A Good Question:
I received this question from Nick recently…
“Tomas, I really like your lessons and I’m looking forward to learning a lot from you. I have one question, Your pop rock strum really doesn’t work for me since I’m mainly into traditional country and western swing. Do you have a strum pattern that I could use for 3/4 & 4/4 time with my type music. Thanks so much.”
Answer: Yes… In fact several. But there is one pattern that I would recommend learning right away if you don't already know it. It's commonly referred to as the “Boom-Chicka” pattern because that's a fair description of the sound when it played up-tempo.
This rhythm is likely derived from what some people call “the Carter Strum”. First you hit the bass note on the 1st beat, then strum down and up on the 2nd beat. Continue on beat 3 hitting the bass note, then down and up again on beat 4. Hence the name Boom (bass) Chick-A (down-up).
Why Is This The #2 Pattern?
Because if you're a brand-new beginner the #1 pattern to learn is the simple Basic Strum… down, down-up pattern. This is the first pattern I teach in my Rapid Learning System 101 course and is a foundation for many many other patterns.
If you want to play most forms of traditional country and folk music the Boom-Chicka is a good #2 strum pattern to learn. It's a little more difficult and builds off the Basic Strum pattern.
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Is This Strum Only Used For Country Music?
For most beginners it's not always clear which bass note to hit to create the “boom”. Usually the best bass note to use is what we call the root of the chord. So what is the root? One way to think about it is it’s the same as the name of the chord. If it is an A chord the root would be the A note in the bass. If it's a C chord it would be the C note in the bass.
If you know enough music theory and the names of the notes you can always figure this out. For most people the best way to learn this is to memorize which note to hit on each chord. It just takes a little practice.
Alternating The Bass Notes
Another way to play this strum is to alternate the bass note between the root of the chord and the 5th. To make it even a little more interesting you can often choose between a higher 5th and a lower 5th bass note.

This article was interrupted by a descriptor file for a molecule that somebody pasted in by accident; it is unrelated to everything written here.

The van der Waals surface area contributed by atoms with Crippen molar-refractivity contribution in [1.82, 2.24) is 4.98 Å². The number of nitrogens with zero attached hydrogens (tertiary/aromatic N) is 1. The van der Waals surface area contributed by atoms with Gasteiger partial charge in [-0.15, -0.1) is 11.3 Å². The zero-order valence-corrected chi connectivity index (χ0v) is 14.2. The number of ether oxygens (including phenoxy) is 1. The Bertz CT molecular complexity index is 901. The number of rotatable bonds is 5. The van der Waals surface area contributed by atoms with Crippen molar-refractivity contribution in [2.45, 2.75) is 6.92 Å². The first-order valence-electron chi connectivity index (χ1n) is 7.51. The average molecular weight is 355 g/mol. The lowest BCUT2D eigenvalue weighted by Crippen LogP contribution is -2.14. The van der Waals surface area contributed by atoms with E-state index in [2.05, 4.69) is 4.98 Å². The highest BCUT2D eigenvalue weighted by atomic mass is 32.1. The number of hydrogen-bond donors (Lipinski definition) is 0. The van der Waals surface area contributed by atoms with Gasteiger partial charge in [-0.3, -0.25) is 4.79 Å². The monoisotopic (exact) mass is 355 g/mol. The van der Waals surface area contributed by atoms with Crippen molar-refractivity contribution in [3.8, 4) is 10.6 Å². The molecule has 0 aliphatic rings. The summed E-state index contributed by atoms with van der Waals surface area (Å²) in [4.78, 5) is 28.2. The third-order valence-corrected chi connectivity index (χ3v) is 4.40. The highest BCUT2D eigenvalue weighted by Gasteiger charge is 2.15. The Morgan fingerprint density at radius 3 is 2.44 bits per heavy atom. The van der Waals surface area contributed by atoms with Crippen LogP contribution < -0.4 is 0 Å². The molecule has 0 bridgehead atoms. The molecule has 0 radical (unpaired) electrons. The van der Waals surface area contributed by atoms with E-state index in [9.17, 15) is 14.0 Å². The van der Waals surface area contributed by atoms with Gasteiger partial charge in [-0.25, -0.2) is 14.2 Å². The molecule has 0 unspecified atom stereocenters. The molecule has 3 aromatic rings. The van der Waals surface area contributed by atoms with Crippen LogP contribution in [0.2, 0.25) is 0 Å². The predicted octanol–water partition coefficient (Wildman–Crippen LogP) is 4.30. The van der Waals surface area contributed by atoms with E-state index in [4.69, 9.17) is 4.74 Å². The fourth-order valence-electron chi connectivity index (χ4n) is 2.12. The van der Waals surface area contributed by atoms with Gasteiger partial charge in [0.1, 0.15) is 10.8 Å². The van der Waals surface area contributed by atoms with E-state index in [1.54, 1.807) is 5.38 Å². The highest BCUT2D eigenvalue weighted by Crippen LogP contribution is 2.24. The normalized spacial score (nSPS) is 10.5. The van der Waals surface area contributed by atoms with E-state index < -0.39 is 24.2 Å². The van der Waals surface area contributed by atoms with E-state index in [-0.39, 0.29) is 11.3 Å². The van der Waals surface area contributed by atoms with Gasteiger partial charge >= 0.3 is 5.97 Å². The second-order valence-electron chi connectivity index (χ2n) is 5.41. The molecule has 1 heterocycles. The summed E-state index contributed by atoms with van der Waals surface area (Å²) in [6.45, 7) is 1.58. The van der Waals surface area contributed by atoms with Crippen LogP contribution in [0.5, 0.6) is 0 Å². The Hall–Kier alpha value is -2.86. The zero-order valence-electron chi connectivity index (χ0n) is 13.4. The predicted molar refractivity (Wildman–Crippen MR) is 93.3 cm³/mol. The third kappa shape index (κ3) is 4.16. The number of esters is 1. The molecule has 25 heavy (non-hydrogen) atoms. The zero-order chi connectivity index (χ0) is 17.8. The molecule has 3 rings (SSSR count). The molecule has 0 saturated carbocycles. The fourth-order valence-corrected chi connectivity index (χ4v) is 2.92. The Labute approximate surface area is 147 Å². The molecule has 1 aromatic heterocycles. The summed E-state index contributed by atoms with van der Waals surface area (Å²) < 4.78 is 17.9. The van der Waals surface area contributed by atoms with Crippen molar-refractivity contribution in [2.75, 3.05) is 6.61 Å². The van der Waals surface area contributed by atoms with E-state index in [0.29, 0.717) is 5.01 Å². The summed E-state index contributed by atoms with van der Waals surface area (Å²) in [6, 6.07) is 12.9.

Again the best way to learn this is just memorize the bass notes for each chord. It may sound complicated on paper but I’ve found it's not that hard for most students to learn because it makes sense in your ear. It's something you've heard over and over.
How Should I Practice This?
I've included an exercise to practice on the cheat sheet included below. It's a common chord progression with the strum pattern written out in each measure. I recommend following these steps:
1. Practice the rhythm first without a chord. I have students put the left hand over the strings to mute them. Just hit the 6th string bass note and strum down-up. You can also try using the 5th string bass note for variety.
2. Now practice using each chord in the progression with the proper bass note for that chord. I've included chord diagrams with the blue box around each of the root notes for each chord. That would be the main bass note.
3. Now try playing the progression slowly with the strum. For this step don't worry too much about keeping a rhythm. Just get the feel of the change from one chord to another.
4. An optional step here is to practice individual chord changes that you find difficult. For example you might find going from the C chord to the D chord a little more difficult. Practice strumming two measures of C, and then change and play two measures of D.
5. Practice the progression in time. This means without slowing down or speeding up as you change chords. You can keep a slow steady pulse by tapping your foot, or just feeling it. At some point I recommend trying it with a metronome so you can measure your speed.
6. The last step is to speed up the progression little by little until you can play the rhythm so it sounds clean and smooth, as well as change chords without hesitation. Using a metronome is a good way to measure your progress.
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